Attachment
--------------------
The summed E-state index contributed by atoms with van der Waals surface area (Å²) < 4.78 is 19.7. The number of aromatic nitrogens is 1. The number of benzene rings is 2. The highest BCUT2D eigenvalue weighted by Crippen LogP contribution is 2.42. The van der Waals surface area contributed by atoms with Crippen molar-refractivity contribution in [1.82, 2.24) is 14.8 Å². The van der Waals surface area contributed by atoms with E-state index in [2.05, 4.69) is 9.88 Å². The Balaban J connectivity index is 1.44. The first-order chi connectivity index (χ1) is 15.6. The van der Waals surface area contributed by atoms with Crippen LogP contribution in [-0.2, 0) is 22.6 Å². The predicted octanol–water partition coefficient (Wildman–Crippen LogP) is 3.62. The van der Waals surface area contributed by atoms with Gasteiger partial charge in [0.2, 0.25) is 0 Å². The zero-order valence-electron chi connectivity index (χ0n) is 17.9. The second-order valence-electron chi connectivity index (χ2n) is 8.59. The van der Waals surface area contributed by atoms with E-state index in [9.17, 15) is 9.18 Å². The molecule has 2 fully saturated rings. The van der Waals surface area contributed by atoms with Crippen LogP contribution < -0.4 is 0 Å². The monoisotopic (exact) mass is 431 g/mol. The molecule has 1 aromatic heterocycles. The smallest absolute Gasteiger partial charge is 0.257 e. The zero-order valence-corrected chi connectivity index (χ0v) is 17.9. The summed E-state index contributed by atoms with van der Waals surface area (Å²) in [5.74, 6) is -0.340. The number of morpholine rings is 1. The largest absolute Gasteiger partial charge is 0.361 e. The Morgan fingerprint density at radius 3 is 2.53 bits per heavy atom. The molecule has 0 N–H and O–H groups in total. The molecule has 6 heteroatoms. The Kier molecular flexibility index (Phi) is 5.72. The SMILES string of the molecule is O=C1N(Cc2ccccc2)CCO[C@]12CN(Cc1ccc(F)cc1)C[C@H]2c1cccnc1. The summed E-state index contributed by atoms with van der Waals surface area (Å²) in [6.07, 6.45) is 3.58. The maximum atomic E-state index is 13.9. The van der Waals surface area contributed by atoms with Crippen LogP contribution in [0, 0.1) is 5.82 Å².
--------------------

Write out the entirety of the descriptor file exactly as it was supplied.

The summed E-state index contributed by atoms with van der Waals surface area (Å²) < 4.78 is 19.7. The number of aromatic nitrogens is 1. The number of benzene rings is 2. The highest BCUT2D eigenvalue weighted by Crippen LogP contribution is 2.42. The van der Waals surface area contributed by atoms with Crippen molar-refractivity contribution in [1.82, 2.24) is 14.8 Å². The van der Waals surface area contributed by atoms with E-state index in [2.05, 4.69) is 9.88 Å². The Balaban J connectivity index is 1.44. The first-order chi connectivity index (χ1) is 15.6. The van der Waals surface area contributed by atoms with Crippen LogP contribution in [-0.2, 0) is 22.6 Å². The predicted octanol–water partition coefficient (Wildman–Crippen LogP) is 3.62. The van der Waals surface area contributed by atoms with Gasteiger partial charge in [0.2, 0.25) is 0 Å². The zero-order valence-electron chi connectivity index (χ0n) is 17.9. The second-order valence-electron chi connectivity index (χ2n) is 8.59. The van der Waals surface area contributed by atoms with E-state index in [9.17, 15) is 9.18 Å². The molecule has 2 fully saturated rings. The van der Waals surface area contributed by atoms with Crippen LogP contribution < -0.4 is 0 Å². The monoisotopic (exact) mass is 431 g/mol. The molecule has 1 aromatic heterocycles. The smallest absolute Gasteiger partial charge is 0.257 e. The zero-order valence-corrected chi connectivity index (χ0v) is 17.9. The summed E-state index contributed by atoms with van der Waals surface area (Å²) in [5.74, 6) is -0.340. The number of morpholine rings is 1. The largest absolute Gasteiger partial charge is 0.361 e. The Morgan fingerprint density at radius 3 is 2.53 bits per heavy atom. The molecule has 0 N–H and O–H groups in total. The molecule has 6 heteroatoms. The Kier molecular flexibility index (Phi) is 5.72. The SMILES string of the molecule is O=C1N(Cc2ccccc2)CCO[C@]12CN(Cc1ccc(F)cc1)C[C@H]2c1cccnc1. The summed E-state index contributed by atoms with van der Waals surface area (Å²) in [6.07, 6.45) is 3.58. The maximum atomic E-state index is 13.9. The van der Waals surface area contributed by atoms with Crippen LogP contribution in [0, 0.1) is 5.82 Å².